CASE STUDY

Projection Screen – PINK at The Brit Awards, O2 Arena

Two of our favourite jobs were at the BRIT Awards, so when the phone range for the third time in five years we were really intrigued to see who required our services on this occasion – previously it has been Stormzy and Paloma Faith.

This time it was Pink, who was being honoured with the award for ‘Outstanding Contribution to Music’ and she would be the last act of the night, taking to the stage for a special ten-minute performance. The production would include a medley of five different songs and we were to feature in the 4th of those.

Our previous two visits to the BRIT Awards were to provide Rain Effects, whereas this project was slightly different. Pink was working with Freckled Sky, a multimedia company that specialises in digital special effects,  including projection mappings. They leapt to stardom after an incredible Golden Buzzer performance on America’s Got Talent. The act involves a Water Projection Screen where moving images are synchronised with the performers.

The whole project would last 10 days, with 6 days of rehearsals at another location before moving to the O2 for the full show run through and live performance.

CHALLENGE
Our previous two set-ups had involved water storage tanks on the ground, under the stage. Water was then pumped up 25m into the grid and then it would fall back through the projection screen and into a catchment tank on the stage. The drawback of this option is the length of time it takes to pump the water all the way up – we must back-time it and turn the pumps on circa 20 seconds prior to the water being required in the performance.

Due to the set-up of this year’s show, this was not possible, so we had to come up with an alternative solution.

The shock of cold water falling over an artist would likely cause them to flinch, so the water had to be heated to ensure it didn’t compromise the performance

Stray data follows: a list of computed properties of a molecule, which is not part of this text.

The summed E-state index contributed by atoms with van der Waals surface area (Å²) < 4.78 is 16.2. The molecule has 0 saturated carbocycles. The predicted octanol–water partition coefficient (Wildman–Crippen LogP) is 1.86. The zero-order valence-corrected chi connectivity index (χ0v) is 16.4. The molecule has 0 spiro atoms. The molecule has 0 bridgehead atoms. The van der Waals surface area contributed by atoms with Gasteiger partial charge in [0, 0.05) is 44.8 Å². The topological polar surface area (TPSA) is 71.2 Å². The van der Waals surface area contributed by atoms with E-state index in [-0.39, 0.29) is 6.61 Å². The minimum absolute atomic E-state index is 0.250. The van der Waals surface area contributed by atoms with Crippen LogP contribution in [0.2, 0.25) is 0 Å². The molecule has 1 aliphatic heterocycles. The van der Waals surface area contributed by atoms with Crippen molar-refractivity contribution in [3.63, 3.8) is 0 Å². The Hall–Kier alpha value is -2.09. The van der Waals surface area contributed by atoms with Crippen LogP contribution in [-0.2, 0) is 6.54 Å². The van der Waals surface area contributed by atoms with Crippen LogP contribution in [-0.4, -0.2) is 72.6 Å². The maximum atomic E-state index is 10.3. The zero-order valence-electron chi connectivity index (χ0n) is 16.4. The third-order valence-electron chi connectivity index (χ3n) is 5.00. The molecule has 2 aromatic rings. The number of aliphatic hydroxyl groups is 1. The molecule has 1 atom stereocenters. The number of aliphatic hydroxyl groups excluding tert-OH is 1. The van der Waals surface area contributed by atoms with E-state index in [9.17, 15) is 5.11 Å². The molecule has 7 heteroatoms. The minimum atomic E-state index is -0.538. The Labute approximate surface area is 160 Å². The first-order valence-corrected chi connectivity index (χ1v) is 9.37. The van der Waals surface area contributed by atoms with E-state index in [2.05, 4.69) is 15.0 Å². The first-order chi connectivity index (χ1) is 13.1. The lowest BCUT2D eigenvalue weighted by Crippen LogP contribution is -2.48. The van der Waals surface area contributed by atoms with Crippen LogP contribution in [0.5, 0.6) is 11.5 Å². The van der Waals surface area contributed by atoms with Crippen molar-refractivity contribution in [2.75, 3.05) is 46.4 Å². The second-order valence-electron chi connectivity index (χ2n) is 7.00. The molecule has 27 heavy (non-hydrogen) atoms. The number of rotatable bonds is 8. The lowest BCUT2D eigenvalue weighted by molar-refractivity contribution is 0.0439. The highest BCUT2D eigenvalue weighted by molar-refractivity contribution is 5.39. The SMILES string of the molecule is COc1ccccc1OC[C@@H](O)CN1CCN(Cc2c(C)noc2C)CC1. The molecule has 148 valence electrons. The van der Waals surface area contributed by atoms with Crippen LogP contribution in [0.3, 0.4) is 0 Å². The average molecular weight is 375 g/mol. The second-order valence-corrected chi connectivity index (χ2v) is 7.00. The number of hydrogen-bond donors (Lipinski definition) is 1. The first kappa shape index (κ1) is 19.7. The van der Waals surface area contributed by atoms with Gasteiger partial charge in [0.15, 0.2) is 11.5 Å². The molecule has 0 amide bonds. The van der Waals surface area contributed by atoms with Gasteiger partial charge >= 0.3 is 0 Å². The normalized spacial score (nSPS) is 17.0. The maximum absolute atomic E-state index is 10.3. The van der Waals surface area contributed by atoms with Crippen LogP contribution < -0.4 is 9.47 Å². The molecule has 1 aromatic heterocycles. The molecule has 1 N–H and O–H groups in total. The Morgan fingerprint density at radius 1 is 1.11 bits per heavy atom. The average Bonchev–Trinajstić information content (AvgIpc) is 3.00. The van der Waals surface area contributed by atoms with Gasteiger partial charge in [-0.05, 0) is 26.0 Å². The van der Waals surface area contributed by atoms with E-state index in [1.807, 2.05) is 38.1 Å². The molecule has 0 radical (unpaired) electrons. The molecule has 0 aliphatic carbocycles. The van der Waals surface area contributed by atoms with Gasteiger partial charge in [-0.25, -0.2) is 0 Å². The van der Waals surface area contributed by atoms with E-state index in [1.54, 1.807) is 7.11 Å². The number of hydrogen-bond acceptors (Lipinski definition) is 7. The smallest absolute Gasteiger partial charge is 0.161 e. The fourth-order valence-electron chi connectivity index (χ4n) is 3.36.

SOLUTION
We presented a new solution for the water supply – better in many ways but it relied on the skill and cooperation of the rigging team. Our suggestion was to store the water up in the air, suspended on a truss. This eliminated the back-timing issue and meant we could instantly produce the water screen on request.

We carefully calculated the amount of water required for the length of the performance including rehearsals (1,500L of water split across three separate tanks). When you included the tanks, six pumps (three required and three back-ups) and hoses, the total weight was close to 2 tonnes – a huge figure! At first, the rigging team were reluctant to get onboard – their existing truss was not strong enough for the job but the production team pushed them to make it happen. They bought in an extra-large truss, did all the maths and agreed it could be done.  It was a tense moment, but the mass of water was lifted safely into the roof.

We’ve always heated water for similar acts like this, but that’s when we’ve had the water supply on the ground where we can closely monitor the temperature and adjust the heat accordingly up to the last minute. With our new solution, the water needed to be pumped into the tanks well before it was going to be used – circa 6 hours. We, therefore, had to overheat the water much more than it was required so that it would then cool to the desired temperature range during the show, as we were the last act on.

RESULT
Pink’s entire act was absolutely phenomenal. Her set began by her being lowered down from the ceiling onto the stage. There were Special Effects throughout the performance with Pyrotechnics, Flames, Smoke and Lighting.  Despite all the successful practice runs, the pressure was still on as our section approached.

We received our cue and pressed the button to start the pumps. After 2-3 seconds, the water was flowing at full speed and the projection was about to start. The temperature of the water was perfect and the live performance went off without a hitch and Pink certainly ended 2019 in style like the legend she is.

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